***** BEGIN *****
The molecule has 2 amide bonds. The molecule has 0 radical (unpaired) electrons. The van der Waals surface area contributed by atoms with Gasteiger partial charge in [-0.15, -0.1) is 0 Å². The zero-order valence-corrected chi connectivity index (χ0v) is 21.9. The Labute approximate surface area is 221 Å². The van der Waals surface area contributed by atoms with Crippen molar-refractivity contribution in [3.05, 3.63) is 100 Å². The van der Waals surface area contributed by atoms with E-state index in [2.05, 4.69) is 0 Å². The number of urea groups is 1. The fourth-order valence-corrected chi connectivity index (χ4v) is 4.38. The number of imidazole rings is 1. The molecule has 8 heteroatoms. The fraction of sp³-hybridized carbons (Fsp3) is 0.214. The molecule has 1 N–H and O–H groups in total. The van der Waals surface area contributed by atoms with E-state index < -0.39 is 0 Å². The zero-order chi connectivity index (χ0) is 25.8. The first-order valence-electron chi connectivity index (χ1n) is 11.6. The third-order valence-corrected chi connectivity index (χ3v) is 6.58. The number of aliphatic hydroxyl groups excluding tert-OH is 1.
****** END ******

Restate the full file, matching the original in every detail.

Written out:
The molecule has 2 amide bonds. The molecule has 0 radical (unpaired) electrons. The van der Waals surface area contributed by atoms with Gasteiger partial charge in [-0.15, -0.1) is 0 Å². The zero-order valence-corrected chi connectivity index (χ0v) is 21.9. The Labute approximate surface area is 221 Å². The van der Waals surface area contributed by atoms with Crippen molar-refractivity contribution in [3.05, 3.63) is 100 Å². The van der Waals surface area contributed by atoms with E-state index in [2.05, 4.69) is 0 Å². The number of urea groups is 1. The fourth-order valence-corrected chi connectivity index (χ4v) is 4.38. The number of imidazole rings is 1. The molecule has 8 heteroatoms. The fraction of sp³-hybridized carbons (Fsp3) is 0.214. The molecule has 1 N–H and O–H groups in total. The van der Waals surface area contributed by atoms with E-state index < -0.39 is 0 Å². The zero-order chi connectivity index (χ0) is 25.8. The first-order valence-electron chi connectivity index (χ1n) is 11.6. The third-order valence-corrected chi connectivity index (χ3v) is 6.58. The number of aliphatic hydroxyl groups excluding tert-OH is 1.